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Two organizations petition FTC for standardized ‘right to repair’

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Public comment closed Feb. 2 on a petition for rulemaking regarding “right to repair” to the Federal Trade Commission (FTC) from the U.S. Public Interest Research Group Education Fund (PIRG) and iFixit with more than 1,600 comments, including continued backing from two automotive trade associations.

The petition broadly asks that the FTC create rules around protecting consumers’ right to repair the products they purchase across several industries, not solely automotive.

“Manufacturers are increasingly restricting the ability of consumers and independent shops to repair products,” the petition states. “Manufacturers do so in a number of ways, including requiring the use of specialized tools, implementing software locks, and withholding repair information from the public.

“Using these tactics, manufacturers force consumers to use manufacturer-approved repair shops and manufacturer-approved parts. Manufacturers can also cease supporting older devices, forcing consumers to purchase new devices prematurely. These tactics harm consumers by driving up the price of repairs and shortening the lifespan of products they buy. Additionally, manufacturers are creating unnecessary e-waste, harming the environment in the pursuit of profit.”

Manufacturers are limiting independent repairs by “employing tactics such as requiring the use of specialized tools, implementing software locks, and withholding repair information from the public, manufacturers increase their revenue by forcing consumers to continue using their business or that of their repair networks, or to give up and buy from them a new device,” the petition states.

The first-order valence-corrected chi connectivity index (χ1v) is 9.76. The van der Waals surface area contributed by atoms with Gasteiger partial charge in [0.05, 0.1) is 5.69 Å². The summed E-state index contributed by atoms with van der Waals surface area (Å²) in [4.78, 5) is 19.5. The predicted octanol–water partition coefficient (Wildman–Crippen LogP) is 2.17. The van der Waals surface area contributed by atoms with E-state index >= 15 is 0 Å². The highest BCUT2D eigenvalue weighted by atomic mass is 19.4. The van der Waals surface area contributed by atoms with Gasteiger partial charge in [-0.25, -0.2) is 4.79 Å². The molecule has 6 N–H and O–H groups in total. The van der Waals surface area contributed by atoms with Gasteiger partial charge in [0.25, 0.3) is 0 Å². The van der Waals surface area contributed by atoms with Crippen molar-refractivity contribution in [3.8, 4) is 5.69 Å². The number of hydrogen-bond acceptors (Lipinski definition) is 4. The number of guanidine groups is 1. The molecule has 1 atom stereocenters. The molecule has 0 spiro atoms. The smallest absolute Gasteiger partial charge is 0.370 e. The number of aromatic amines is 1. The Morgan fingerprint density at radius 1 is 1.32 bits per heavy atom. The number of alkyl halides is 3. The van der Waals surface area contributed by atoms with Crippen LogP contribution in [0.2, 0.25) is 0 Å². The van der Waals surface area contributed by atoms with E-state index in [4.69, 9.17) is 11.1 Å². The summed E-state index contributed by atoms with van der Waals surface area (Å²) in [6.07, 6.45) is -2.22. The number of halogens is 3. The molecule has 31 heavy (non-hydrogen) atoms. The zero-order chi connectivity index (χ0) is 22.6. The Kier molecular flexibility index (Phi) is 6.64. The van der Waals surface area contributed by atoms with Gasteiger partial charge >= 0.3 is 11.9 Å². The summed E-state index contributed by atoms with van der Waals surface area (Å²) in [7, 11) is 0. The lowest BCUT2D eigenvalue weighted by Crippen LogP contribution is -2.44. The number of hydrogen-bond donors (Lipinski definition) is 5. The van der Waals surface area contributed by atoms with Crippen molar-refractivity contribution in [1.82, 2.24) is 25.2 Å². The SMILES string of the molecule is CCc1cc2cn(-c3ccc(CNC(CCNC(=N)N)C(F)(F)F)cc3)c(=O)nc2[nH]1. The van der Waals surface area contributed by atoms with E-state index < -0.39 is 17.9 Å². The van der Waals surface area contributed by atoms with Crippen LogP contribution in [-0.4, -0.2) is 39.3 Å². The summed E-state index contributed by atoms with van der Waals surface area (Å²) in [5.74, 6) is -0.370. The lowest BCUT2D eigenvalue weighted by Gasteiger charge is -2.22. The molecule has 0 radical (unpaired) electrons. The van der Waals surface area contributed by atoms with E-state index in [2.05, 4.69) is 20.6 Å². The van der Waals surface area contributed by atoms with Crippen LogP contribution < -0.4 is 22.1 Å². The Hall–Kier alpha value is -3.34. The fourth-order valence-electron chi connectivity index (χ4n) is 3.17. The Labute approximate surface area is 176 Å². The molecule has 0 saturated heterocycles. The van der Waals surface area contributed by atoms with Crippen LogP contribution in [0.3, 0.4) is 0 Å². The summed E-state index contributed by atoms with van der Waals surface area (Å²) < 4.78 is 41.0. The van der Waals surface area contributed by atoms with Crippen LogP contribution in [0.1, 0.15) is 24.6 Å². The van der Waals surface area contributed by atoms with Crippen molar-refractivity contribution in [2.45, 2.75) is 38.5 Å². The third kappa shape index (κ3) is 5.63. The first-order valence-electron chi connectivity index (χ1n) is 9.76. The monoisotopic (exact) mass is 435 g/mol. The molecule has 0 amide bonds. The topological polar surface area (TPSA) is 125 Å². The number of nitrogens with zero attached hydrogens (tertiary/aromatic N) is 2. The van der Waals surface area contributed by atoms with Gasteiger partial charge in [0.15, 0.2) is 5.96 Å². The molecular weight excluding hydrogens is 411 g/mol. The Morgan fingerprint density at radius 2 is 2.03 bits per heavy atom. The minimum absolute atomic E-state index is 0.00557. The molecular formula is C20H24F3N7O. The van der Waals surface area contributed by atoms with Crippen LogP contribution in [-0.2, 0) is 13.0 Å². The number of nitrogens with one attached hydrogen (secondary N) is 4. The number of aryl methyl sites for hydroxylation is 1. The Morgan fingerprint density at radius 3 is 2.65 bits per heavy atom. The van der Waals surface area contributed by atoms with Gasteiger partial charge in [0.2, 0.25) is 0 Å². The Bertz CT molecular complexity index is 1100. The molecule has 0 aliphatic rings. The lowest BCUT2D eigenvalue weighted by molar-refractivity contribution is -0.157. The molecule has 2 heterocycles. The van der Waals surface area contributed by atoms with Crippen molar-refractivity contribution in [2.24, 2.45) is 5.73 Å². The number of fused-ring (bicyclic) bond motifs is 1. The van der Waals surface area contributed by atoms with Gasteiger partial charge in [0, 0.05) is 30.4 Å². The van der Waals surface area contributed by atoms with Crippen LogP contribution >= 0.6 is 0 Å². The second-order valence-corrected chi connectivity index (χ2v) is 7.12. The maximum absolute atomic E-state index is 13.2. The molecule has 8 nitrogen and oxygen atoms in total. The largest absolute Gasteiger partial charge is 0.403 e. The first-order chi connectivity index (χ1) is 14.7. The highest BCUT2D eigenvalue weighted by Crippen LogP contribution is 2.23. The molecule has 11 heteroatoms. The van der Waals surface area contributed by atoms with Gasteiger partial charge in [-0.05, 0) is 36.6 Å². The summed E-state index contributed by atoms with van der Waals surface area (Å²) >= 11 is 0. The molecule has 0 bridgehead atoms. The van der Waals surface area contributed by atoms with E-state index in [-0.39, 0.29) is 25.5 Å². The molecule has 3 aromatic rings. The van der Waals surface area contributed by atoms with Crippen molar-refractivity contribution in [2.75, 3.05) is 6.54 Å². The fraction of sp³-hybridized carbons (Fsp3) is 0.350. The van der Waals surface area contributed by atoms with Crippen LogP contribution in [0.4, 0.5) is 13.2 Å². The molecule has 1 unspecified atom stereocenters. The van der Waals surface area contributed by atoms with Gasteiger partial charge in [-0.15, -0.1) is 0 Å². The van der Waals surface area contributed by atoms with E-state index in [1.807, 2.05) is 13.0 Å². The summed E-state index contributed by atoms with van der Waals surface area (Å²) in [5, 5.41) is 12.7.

Alleged OEM restrictions listed in the petition include:

    • Product designs;
    • Information, instructions, and manuals;
    • Remote services and updates;
    • Competing repair options, such as aftermarket parts versus OEM parts; and
    • End-user license agreements that require monitoring, management, and restriction of product use.

PIRG and iFixit argue that limits on independent repairs increase costs for consumers, and negatively impact small businesses, including independent repair shops, in addition to environmental harm and causing monopolization.

In response, the Alliance for Automotive Innovation (Auto Innovators), which represents the automakers that produce most of the cars and pickup trucks in the U.S., wrote that all industries can look to the automotive industry as the “gold standard” for right to repair.

“We share the belief that consumers should have the right to repair their vehicle at a location of their choosing, whether inside or outside an automaker’s authorized dealer network,” Auto Innovators wrote. “…In 2021, the Commission labeled the auto industry as a ‘model’ for providing consumers [with] widely available options for repairing their vehicles when it released its report ‘Nixing the Fix.’ For the auto industry, this assessment was not a surprise: automakers have long been supporters of consumer choice in vehicle repair and already provide all the service information, parts, and tools necessary to diagnose and repair a vehicle.

“In the same report, the Commission noted that, unlike other industries, ‘the car manufacturing industry has taken important steps to expand consumer choice,’ noting that ‘manufacturers agreed to sell the diagnostic and repair information that manufacturers make available to their dealers to car owners and independent repair shops.’ The report added that these efforts have ‘been raised as a model of self-regulation that could apply in the broader right to repair context.’ The Commission’s conclusions are still applicable today and underscore the effort being put forward by the auto industry to support consumer choice.”